Birth Control: The Latest Research

Science continues to advance the field of pregnancy prevention. These are the top contraceptives that scientists have discovered. These contraceptives may prove to be more efficient, safer and easier than existing birth control options.

The Latest Contraceptives

In recent years, the FDA approved four new methods of birth control:

Long-acting vaginal ring.

It is the first vaginal contraceptive ring you are able to use for one year. Annovera is a vaginal ring that uses segesterone estradiol. Annovera can be worn for up to three weeks before you take it out for your period. You'd normally insert another one after about a week. Annovera can be reused for as long as a year, unlike NuvaRing. It doesn't require refrigeration, so it can be stored more easily.

The progestin-only contraceptive pill.

The hormones estrogen and progestin are combined in regular birth control pills. These hormonal combinations prevent your eggs from being released (called ovulation). Drospirenone, also known as Slynd, is an estrogen-only progestin that can be used to treat any health concerns such as blood clots or other issues related with your reproductive system.

Other progestin-only pills, also known as minipills (or birth control pills), are available. These pills don't necessarily stop ovulation. They also have to be taken at the exact same time each day. Slynd is a preventive agent that stops the body from releasing eggs during your period. Without the need for a backup contraceptive, you can miss one dose of Slynd and still take the pills as normal.

Hormone patch.

The market has a second form of birth control. The transdermal patches contain the hormones levonorgestrel, ethinyl esteradiol (Twirla). This patch works in the same way as norelgestromin or ethinyl esteradiol (Xulane) Each contains the same progestin, but contain different estrogens. You place the Twirla on your skin for three weeks. Then, take it off during your fourth week. Twirla does not contain as many hormones. This may reduce the potential side effects.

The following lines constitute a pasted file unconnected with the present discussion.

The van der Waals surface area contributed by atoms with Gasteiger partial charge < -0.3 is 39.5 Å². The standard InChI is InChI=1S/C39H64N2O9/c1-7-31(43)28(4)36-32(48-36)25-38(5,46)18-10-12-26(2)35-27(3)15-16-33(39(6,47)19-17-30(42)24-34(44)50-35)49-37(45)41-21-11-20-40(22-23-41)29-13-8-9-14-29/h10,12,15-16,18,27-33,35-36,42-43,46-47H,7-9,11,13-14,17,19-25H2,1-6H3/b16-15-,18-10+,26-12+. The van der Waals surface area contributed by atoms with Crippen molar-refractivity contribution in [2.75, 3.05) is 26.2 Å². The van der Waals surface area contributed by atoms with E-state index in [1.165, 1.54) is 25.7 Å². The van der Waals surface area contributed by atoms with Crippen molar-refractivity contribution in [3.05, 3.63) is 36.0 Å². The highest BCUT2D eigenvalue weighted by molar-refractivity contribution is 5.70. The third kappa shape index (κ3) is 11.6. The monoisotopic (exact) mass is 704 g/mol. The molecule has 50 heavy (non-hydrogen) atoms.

Twirla has not been approved for those who are overweight. Contraceptives may not be as effective for women with lower body weight than they do for those who are more. The risk of developing blood clots may increase in obese people.

Sperm-killing gel.

This hormone-free spermicide Gel contains lactic, citric, and potassium bitartrate. (Phexxi). It can be placed in your vagina for up to one hour prior to having sex. This spermicide is different than other ones because it adjusts to your natural vaginal pH. This makes it difficult for the sperm to flourish.

Phexxi will not cause damage to the vaginal lining compared to other spermicides using the nonoxynol-9 ingredient (N-9) in order to kill or paralyze the sperm. You will be protected from HIV and other sexually transmitted diseases like AIDS by having less of your vaginal lining broken down.

Future Contraceptives

Research continues to uncover new methods to prevent pregnancy and to enhance existing ones. Let's take a look at future options for birth control.

Men can use hormone birth control.

For years, scientists have been studying this possibility. Many men experienced side effects such as depression or low sex drives in recent scientific studies of male birthcontrol. Researchers are currently looking for new compounds that can hold back male hormones without side effects. Researchers are also looking at other forms of birth control, such as oral birth control or a hormone gel you can apply to your arm.

Condom for women redesigned

Many women don't like the bulky condoms. Researchers are developing a new design. The condom is the size of a tampon and can be placed inside your vagina. It expands as it contacts vaginal fluid. Studies of the redesigned condom show that 3 out of 5 of those who tried it liked it better than the male condom, and 85% would suggest it to a friend.

Copper IUD with controlled release

Researchers are studying a new type of copper intrauterine device (IUD) that has a copper core wrapped in two types of plastic (polyethylene and silicone). This device slow releases copper ions in order to destroy sperm entering the uterus. In a matter of months, standard IUDs release copper ions quickly. Scientists believe that controlled copper release could help to prevent side effects such as bleeding and pain.

Reliable adhesives for patching.

The skin irritation caused by hormonal birth control products can lead to severe reactions. Scientists are creating a new sticky adhesive for hormone birth control pills that can cause skin irritation and better bond with skin.